Write Here, Right Now

Personal Statements

What is a personal statement?

A personal statement is a picture of you as a student and an illustration of your fit for a particular school or fellowship. It complements the resume, giving much more depth and character. It focuses on a few key themes related to the your biography, interests, and/or experiences. (Note: The personal statement is not to be confused with the statement of purpose, which is more future focused, explaining your plans for study and career).

Elements of a strong statement

A good statement responds directly to the prompt. It grabs the reader’s attention from the beginning, uses specific illustrations and examples, and shows rather than tells. The statement has a tight narrative structure and a logical flow. It builds the picture of an interesting, passionate person who is a perfect fit for the school or fellowship. The essay is honest, confronting any gaps, weaknesses, or deficiencies, but focusing on lessons learned and positive outcomes.  Though the writer conveys intelligence, experience, aptitude, and passion, the tone remains humble and sincere. Through the essay the writer manages to stand out from his/her peers and appear unique.

Tips for brainstorming

It can be difficult to know where to begin, especially when writing about oneself. You can start a file or notebook, beginning to list awards you have won, important milestones, struggles, and accomplishments, illustrative anecdotes, and relevant experiences.  If stuck, you can ask parents, teachers, mentors, peers, coworkers, or supervisors what should be included in an essay about your life, interests, and achievements. You can also read sample essays on the Purdue Owl website and consult the site’s section titled “Questions to ask yourself before you write.” In addition, you can consult the Colgate website which lists helpful pre-writing questions.

Personal statement structure

Open-ended structure
If the essay allows for flexibility, then the following structure is suggested: Use the opening paragraph to grab the reader’s attention with a “hook” (usually a story or experience). Then choose one or two related themes/narrative threads to weave throughout the body of the essay, going into depth and not simply restating the resume. Use the concluding paragraph to refer back to the opening hook but also to open outwards, both to demonstrate your knowledge of the institution/fellowship and to mention plans for the future.
Specific prompts
If given a prompt, you must be sure to answer all questions asked of you. Keep in mind, though, that it is not enough to simply answer one question after the next. You must still weave your responses together into a cohesive whole.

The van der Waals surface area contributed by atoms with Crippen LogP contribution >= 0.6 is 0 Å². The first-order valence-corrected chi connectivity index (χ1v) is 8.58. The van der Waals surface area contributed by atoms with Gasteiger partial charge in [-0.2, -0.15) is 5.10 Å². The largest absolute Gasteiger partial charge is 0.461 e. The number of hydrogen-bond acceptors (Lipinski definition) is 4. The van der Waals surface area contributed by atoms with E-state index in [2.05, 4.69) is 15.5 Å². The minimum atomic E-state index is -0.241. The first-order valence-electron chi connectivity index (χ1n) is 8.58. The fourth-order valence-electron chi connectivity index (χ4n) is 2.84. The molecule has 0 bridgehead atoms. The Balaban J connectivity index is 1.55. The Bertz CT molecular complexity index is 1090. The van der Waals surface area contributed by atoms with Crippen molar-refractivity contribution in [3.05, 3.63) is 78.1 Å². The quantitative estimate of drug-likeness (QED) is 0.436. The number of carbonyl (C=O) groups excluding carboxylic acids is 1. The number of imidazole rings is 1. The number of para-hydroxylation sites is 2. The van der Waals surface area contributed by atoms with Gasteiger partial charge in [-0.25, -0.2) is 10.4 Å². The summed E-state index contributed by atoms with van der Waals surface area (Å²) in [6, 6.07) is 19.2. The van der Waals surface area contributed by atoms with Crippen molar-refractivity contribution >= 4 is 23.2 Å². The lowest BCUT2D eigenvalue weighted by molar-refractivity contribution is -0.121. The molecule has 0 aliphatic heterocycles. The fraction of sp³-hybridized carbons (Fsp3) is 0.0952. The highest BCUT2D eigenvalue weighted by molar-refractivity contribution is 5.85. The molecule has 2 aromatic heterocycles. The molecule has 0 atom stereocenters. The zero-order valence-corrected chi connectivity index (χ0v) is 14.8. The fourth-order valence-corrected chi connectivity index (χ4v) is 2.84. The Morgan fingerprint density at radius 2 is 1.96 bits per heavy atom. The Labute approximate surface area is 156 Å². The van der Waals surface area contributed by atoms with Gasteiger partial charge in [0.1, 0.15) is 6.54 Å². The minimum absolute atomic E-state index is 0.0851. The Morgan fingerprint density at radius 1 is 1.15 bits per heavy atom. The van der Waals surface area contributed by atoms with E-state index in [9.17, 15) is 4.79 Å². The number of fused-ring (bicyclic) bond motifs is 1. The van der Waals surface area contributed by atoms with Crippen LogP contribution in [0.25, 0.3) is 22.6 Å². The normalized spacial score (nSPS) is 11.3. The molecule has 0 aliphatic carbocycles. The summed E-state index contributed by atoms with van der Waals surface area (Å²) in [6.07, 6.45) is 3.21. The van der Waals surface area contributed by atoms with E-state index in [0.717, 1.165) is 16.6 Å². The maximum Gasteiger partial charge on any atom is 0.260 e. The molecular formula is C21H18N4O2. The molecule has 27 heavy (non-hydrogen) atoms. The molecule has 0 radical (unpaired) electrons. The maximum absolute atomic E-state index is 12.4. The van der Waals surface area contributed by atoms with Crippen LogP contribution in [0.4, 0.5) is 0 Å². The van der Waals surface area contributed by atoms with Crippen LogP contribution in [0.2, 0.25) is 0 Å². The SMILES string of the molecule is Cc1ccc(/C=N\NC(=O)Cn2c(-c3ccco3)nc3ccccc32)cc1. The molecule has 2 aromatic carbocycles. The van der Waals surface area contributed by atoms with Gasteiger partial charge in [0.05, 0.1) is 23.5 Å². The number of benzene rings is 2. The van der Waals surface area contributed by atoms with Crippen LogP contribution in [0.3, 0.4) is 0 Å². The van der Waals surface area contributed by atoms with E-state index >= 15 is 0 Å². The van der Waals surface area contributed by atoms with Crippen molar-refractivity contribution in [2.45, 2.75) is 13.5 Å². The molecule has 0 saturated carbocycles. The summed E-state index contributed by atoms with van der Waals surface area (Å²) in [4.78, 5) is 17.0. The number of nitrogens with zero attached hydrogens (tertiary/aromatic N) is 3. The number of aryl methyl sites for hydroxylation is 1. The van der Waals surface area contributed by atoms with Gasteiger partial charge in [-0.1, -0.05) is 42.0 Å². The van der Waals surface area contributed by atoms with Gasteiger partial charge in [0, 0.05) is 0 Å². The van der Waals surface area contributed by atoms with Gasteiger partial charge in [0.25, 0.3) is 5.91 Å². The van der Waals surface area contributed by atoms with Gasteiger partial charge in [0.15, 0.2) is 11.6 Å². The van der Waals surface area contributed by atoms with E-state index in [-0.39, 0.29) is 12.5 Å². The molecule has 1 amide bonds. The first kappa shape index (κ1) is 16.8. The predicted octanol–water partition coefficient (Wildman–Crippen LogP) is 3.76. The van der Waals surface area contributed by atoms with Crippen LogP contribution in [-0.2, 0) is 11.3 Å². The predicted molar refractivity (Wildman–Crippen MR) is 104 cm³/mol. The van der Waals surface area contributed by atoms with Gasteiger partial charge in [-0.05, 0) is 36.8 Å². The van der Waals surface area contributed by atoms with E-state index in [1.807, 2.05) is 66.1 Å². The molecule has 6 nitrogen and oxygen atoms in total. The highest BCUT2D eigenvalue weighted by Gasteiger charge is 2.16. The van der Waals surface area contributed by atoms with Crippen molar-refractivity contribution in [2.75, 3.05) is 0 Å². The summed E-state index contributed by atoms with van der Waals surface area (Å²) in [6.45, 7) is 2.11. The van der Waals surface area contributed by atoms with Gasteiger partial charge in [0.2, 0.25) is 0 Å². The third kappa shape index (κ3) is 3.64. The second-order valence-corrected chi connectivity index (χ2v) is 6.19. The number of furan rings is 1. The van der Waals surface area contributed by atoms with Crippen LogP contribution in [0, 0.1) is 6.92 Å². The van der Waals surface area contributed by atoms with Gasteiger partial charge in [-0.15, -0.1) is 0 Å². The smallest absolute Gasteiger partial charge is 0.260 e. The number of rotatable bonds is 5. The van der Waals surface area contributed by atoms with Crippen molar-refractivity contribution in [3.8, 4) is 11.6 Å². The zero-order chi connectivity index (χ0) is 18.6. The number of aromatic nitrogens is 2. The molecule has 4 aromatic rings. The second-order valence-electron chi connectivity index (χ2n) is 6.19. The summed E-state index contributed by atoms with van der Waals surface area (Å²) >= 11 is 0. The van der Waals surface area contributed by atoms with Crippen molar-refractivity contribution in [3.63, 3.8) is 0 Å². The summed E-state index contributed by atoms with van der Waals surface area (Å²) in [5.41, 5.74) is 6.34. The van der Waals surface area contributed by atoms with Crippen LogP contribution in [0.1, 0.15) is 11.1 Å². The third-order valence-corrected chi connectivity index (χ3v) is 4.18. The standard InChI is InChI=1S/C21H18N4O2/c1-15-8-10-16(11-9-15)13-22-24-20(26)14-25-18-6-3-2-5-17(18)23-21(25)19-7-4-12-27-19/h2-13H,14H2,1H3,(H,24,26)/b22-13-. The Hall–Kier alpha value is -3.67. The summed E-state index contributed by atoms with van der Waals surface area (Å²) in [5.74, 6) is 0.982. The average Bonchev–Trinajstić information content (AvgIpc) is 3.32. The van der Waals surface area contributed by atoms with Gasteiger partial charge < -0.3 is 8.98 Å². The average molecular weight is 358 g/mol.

Seek Feedback

You might struggle with using the first person, writing about yourself, and striking a humble and mature tone. It might also be difficult to avoid clichés and to think of specific examples and illustrative anecdotes for the essay. Be sure to focus on these elements as well as on how to make your statement less vague, more concise, and more engaging for the reader. Ask for feedback from your advisor, instructors, or the Writing Center and count on creating several drafts.

Common Pitfalls

A weak statement relies on clichés, especially those related to helping others, saving the world, and demonstrating passion. Poorly written essays often remain vague or rehash everything listed in the resume. Sometimes they veer off topic or suffer from an overly apologetic or an arrogant tone. They can be badly structured, lacking specific examples and a particular focus. Writers therefore do not create a vivid picture of themselves or an illustration of their fit with the institution or fellowship. Often such statements blend in with other mediocre essays, failing to convince an admissions committee that the candidate stands out. Because writing personal statements can be so challenging you should plan to create several drafts of your statement. When editing, work on adding specific examples and anecdotes and ask your advisor and instructors for advice. Don't give up - keep on revising and editing and come in for a Writing Center consultation so we can help you too!

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Meet the writer: Rute Muniz. KU undergrad, majoring in social work with a minor in public policy. First-year student from Brazil. Long-term goal: work to end child trafficking, both by helping single individuals and by making a difference on a global scale in terms of policy. Office Assistant at the KU Writing Center. “Writing is one of my basic needs. Not that I will physically die if I don’t write, but I will lose my glow, part of my personality. I write everywhere, anytime I feel inspired: at my classes, in the hallways, at my room, in my mind. I write to express how I feel, what I want to feel, and what I need to feel. I write to release forgiveness. I write to question, to argue, but also to think over things. I write to define who I am and distort what I once defined. Even if it is a paper for a class, I am always trying to make sense of it in my life. I write for many or for a few, for the called sane and the called crazy, because I have a little bit of both of them in me.” Want to hear more from Rute? Follow her on Twitter @callherute and Instagram @rutecmuniz. #writersofku #thisiswhatawriterlookslike (Photo credit: Katie Elliott)
"Writing is one of my basic needs. I write to define who I am."--Rute Muniz, KU 1st-year #thisiswhatawriterlookslike http://t.co/TzNBqvbMmZ

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